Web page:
The Air Force Cross
A thunderbolt in the form of a cross, the arms conjoined by wings, the base bar terminating with a bomb surmounted by another cross composed of aeroplane propellers, the four ends enscribed with the letters G.V.R.I. In the centre a roundel, thereon a representation of Hermes mounted on a hawk in flight bestowing a wreath. The whole ensigned by an Imperial Crown and attached to the clasp and ribbon by two sprigs of laurel.
The Royal Cypher above the date 1918. Since 1939, the year of award has usually been recorded on the reverse side of the lower arm.
55mm across the horizontal arms of the cross and 60mm from the top of the crown to the end of the lower arm of the cross.
32mm wide, the ribbon is of equal sized 3mm diagonal stripes of red and white.
By an ornate suspender bar consisting of two sprigs of laurel, through the bottom of which passes a ring, attaching the suspender bar to an eyelet attached to the top of the crown on the upper arm of the cross.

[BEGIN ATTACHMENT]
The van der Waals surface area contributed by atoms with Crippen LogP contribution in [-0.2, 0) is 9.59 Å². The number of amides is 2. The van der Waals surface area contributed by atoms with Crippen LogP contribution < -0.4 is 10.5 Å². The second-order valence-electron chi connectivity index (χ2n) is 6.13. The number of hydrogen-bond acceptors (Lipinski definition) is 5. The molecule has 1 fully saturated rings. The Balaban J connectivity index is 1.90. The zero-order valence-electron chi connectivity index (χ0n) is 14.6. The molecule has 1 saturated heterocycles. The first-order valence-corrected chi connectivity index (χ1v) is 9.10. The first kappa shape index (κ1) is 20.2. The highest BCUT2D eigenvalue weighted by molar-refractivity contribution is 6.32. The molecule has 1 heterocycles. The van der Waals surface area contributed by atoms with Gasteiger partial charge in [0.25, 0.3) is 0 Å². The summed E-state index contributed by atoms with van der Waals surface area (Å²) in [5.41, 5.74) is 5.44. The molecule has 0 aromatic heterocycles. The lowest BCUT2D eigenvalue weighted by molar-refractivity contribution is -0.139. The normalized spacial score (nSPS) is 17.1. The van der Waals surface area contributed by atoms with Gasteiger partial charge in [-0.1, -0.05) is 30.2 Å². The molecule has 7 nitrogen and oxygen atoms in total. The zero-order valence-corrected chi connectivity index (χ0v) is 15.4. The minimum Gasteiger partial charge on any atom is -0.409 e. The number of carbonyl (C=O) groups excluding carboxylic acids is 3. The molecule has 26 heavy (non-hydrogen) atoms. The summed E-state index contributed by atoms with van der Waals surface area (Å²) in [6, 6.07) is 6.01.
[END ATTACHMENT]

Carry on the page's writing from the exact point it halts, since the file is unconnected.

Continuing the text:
Instituted in 1918, the Air Force Cross is awarded to officers and warrant officers of the Air Force who have provided outstanding services or acts of outstanding courage while flying, although not in active operations against an enemy. It may also be awarded to Naval, Military or Civil personnel who render similar service while flying. Bars may be awarded for subsequent acts.
Like the Distinguished Flying Cross, the ribbon originally had horizontal stripes that were changed in 1919 to the present design. It is unusual to find a citation for the award of this Cross in the Gazette, but in fact the award of this decoration marks the display of courage under unusual and varying circumstances and flying skill of the highest order.